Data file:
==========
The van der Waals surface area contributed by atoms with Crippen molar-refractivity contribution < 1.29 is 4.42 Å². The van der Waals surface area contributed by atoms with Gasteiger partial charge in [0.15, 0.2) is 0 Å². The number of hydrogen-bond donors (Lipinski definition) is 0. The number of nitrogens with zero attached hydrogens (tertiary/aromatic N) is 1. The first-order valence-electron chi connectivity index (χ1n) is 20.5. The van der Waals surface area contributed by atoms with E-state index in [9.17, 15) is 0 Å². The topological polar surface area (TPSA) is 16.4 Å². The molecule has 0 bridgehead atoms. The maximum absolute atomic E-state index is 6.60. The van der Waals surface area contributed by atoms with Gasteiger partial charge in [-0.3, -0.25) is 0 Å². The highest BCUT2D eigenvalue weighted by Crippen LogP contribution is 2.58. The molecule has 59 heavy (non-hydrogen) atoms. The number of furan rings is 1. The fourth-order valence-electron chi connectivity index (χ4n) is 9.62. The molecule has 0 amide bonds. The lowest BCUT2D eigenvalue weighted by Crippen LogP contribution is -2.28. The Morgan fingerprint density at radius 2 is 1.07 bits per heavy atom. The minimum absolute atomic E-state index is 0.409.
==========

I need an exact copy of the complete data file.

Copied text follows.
The van der Waals surface area contributed by atoms with Crippen molar-refractivity contribution < 1.29 is 4.42 Å². The van der Waals surface area contributed by atoms with Gasteiger partial charge in [0.15, 0.2) is 0 Å². The number of hydrogen-bond donors (Lipinski definition) is 0. The number of nitrogens with zero attached hydrogens (tertiary/aromatic N) is 1. The first-order valence-electron chi connectivity index (χ1n) is 20.5. The van der Waals surface area contributed by atoms with E-state index in [9.17, 15) is 0 Å². The topological polar surface area (TPSA) is 16.4 Å². The molecule has 0 bridgehead atoms. The maximum absolute atomic E-state index is 6.60. The van der Waals surface area contributed by atoms with Gasteiger partial charge in [-0.3, -0.25) is 0 Å². The highest BCUT2D eigenvalue weighted by Crippen LogP contribution is 2.58. The molecule has 59 heavy (non-hydrogen) atoms. The number of furan rings is 1. The fourth-order valence-electron chi connectivity index (χ4n) is 9.62. The molecule has 0 amide bonds. The lowest BCUT2D eigenvalue weighted by Crippen LogP contribution is -2.28. The Morgan fingerprint density at radius 2 is 1.07 bits per heavy atom. The minimum absolute atomic E-state index is 0.409.